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Is the 3-D bubble bursting?

With summer halfway over and Comic Con in the books, it’s time to take another look at everyone’s favorite subject: 3-D films. Nearly every film panel brought up the reasons why its film was or wasn’t in more than two dimensions, so when Nick Allen at the Daily Telegraph suggested that 3-D cinema is already declining, the taboo topic deserved further discussion.

In 2009, we saw the start of the so-called 3-D revolution, with successful animated films such as Coraline and Up being loved by critics and blossoming into hits at the box-office, especially Up. There were also live action efforts, namely from the horror genre, in the form of critically derided films My Bloody Valentine 3D and The Final Destination, both of which were financially successful with the bonus of having low production costs. That brings us to Avatar, which as we all know has become the most successful film of all-time.

Even though Avatar grossed $2.7 billion worldwide, when it matched Titanic’s record, a paradox emerged because fewer people had actually gone to see Avatar because of both inflation and the fact that 3-D films cost more.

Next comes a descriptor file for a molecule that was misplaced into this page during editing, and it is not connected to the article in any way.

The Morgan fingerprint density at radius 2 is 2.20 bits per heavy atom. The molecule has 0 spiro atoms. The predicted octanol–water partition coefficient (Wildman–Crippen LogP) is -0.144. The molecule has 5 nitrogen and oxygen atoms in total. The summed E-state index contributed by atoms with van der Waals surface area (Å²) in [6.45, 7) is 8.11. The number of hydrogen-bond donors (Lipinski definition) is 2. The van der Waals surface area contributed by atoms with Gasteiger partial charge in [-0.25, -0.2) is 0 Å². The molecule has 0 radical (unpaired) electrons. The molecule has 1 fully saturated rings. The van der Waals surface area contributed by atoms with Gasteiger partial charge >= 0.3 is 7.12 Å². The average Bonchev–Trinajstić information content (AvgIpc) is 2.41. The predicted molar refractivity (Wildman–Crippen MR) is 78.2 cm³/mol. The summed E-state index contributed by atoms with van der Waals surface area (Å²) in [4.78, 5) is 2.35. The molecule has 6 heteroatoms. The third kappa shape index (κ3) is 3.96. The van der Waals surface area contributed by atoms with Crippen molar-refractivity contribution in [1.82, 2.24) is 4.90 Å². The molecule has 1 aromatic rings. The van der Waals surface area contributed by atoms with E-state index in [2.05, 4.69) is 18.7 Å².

This year, Alice in Wonderland  was also a success, becoming only the sixth film to break the $1 billion mark worldwide and the fifth highest-grossing film of all time. These two successes in a row have led to a number of films being lined up for 3-D releases, including and certainly not limited to Harry Potter and Deadly Hallows Part I and Part II, Thor, Green Lantern, Captain America: The First Avenger, The Green Hornet, The Chronicles of Narnia: The Voyage of the Dawn Treader, Pirates of the Caribbean: On Stranger Tides, the third “Transformers” film the list is long.

3-D films have also had big supporters such as Steven Spielberg and Peter Jackson as well as studios such as Warner Brothers and Disney; there is a lot faith in the technology. Some classic films such as Toy Story, Toy Story 2 and The Nightmare Before Christmas have been converted to 3D and Titanic will even be converted for a re-release.

But lately there has been a backlash toward the extra dimension. Audiences for 3-D films are starting to decline in America: 71 percent of Americans who went to see Avatar on opening weekend saw it in 3D, compared to 68 percent seeing How to Train Your Dragon in 3D, 61 percent for Shrek Forever After and all the way down to 45 percent for Despicable Me. There are two possible reasons for this. The first is that 3-D films are more expensive, so audiences are being more careful with their money and more selective with their film choices. The second is audience fatigue, with 3D flooding cinemas and consequently dulling its impact.